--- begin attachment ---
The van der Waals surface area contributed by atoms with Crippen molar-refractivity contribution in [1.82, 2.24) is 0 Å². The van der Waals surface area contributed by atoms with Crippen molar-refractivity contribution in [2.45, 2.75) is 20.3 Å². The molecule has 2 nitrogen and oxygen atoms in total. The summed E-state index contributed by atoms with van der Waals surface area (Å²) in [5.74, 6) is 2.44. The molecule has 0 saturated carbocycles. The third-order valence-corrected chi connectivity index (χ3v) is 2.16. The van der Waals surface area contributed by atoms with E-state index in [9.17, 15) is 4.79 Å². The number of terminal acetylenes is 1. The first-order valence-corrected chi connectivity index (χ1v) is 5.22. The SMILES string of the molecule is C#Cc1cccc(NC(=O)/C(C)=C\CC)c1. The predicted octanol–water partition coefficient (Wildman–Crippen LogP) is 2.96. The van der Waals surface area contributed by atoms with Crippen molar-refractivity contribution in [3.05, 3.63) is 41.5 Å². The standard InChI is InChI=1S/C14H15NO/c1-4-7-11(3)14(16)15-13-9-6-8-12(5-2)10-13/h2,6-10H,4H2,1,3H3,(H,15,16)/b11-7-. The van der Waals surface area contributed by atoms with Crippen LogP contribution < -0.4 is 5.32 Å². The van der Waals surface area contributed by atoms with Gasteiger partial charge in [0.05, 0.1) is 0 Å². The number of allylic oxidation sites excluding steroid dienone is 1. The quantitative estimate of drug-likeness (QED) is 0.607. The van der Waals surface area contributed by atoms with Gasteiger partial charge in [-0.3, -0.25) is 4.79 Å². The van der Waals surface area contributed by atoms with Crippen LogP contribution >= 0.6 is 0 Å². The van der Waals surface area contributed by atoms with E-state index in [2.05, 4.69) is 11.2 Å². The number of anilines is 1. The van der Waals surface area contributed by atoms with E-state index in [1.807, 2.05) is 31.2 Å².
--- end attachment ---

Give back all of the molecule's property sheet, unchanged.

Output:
The van der Waals surface area contributed by atoms with Crippen molar-refractivity contribution in [1.82, 2.24) is 0 Å². The van der Waals surface area contributed by atoms with Crippen molar-refractivity contribution in [2.45, 2.75) is 20.3 Å². The molecule has 2 nitrogen and oxygen atoms in total. The summed E-state index contributed by atoms with van der Waals surface area (Å²) in [5.74, 6) is 2.44. The molecule has 0 saturated carbocycles. The third-order valence-corrected chi connectivity index (χ3v) is 2.16. The van der Waals surface area contributed by atoms with E-state index in [9.17, 15) is 4.79 Å². The number of terminal acetylenes is 1. The first-order valence-corrected chi connectivity index (χ1v) is 5.22. The SMILES string of the molecule is C#Cc1cccc(NC(=O)/C(C)=C\CC)c1. The predicted octanol–water partition coefficient (Wildman–Crippen LogP) is 2.96. The van der Waals surface area contributed by atoms with Crippen molar-refractivity contribution in [3.05, 3.63) is 41.5 Å². The standard InChI is InChI=1S/C14H15NO/c1-4-7-11(3)14(16)15-13-9-6-8-12(5-2)10-13/h2,6-10H,4H2,1,3H3,(H,15,16)/b11-7-. The van der Waals surface area contributed by atoms with Crippen LogP contribution < -0.4 is 5.32 Å². The van der Waals surface area contributed by atoms with Gasteiger partial charge in [0.05, 0.1) is 0 Å². The number of allylic oxidation sites excluding steroid dienone is 1. The quantitative estimate of drug-likeness (QED) is 0.607. The van der Waals surface area contributed by atoms with Gasteiger partial charge in [-0.3, -0.25) is 4.79 Å². The van der Waals surface area contributed by atoms with Crippen LogP contribution >= 0.6 is 0 Å². The van der Waals surface area contributed by atoms with E-state index in [2.05, 4.69) is 11.2 Å². The number of anilines is 1. The van der Waals surface area contributed by atoms with E-state index in [1.807, 2.05) is 31.2 Å².